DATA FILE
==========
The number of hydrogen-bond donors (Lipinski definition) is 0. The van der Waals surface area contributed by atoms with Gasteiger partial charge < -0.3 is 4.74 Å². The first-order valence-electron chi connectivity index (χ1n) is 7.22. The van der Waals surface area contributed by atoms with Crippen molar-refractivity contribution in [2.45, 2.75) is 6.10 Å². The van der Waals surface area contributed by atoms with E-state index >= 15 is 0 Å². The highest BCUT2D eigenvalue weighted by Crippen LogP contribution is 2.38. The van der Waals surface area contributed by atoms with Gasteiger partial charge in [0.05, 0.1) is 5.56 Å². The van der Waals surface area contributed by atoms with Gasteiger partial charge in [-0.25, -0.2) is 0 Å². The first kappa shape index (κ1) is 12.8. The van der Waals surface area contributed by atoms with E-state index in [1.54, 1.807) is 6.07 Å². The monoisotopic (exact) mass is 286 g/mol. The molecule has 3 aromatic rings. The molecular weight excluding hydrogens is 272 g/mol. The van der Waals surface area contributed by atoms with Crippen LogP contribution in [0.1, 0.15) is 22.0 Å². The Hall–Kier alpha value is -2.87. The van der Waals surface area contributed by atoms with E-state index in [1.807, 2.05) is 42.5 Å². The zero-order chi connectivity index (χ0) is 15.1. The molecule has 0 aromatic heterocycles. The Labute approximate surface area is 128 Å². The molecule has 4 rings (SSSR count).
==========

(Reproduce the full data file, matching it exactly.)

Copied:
The number of hydrogen-bond donors (Lipinski definition) is 0. The van der Waals surface area contributed by atoms with Gasteiger partial charge < -0.3 is 4.74 Å². The first-order valence-electron chi connectivity index (χ1n) is 7.22. The van der Waals surface area contributed by atoms with Crippen molar-refractivity contribution in [2.45, 2.75) is 6.10 Å². The van der Waals surface area contributed by atoms with E-state index >= 15 is 0 Å². The highest BCUT2D eigenvalue weighted by Crippen LogP contribution is 2.38. The van der Waals surface area contributed by atoms with Gasteiger partial charge in [0.05, 0.1) is 5.56 Å². The van der Waals surface area contributed by atoms with Gasteiger partial charge in [-0.25, -0.2) is 0 Å². The first kappa shape index (κ1) is 12.8. The van der Waals surface area contributed by atoms with E-state index in [1.54, 1.807) is 6.07 Å². The monoisotopic (exact) mass is 286 g/mol. The molecule has 3 aromatic rings. The molecular weight excluding hydrogens is 272 g/mol. The van der Waals surface area contributed by atoms with Crippen LogP contribution in [0.1, 0.15) is 22.0 Å². The Hall–Kier alpha value is -2.87. The van der Waals surface area contributed by atoms with E-state index in [1.807, 2.05) is 42.5 Å². The zero-order chi connectivity index (χ0) is 15.1. The molecule has 0 aromatic heterocycles. The Labute approximate surface area is 128 Å². The molecule has 4 rings (SSSR count).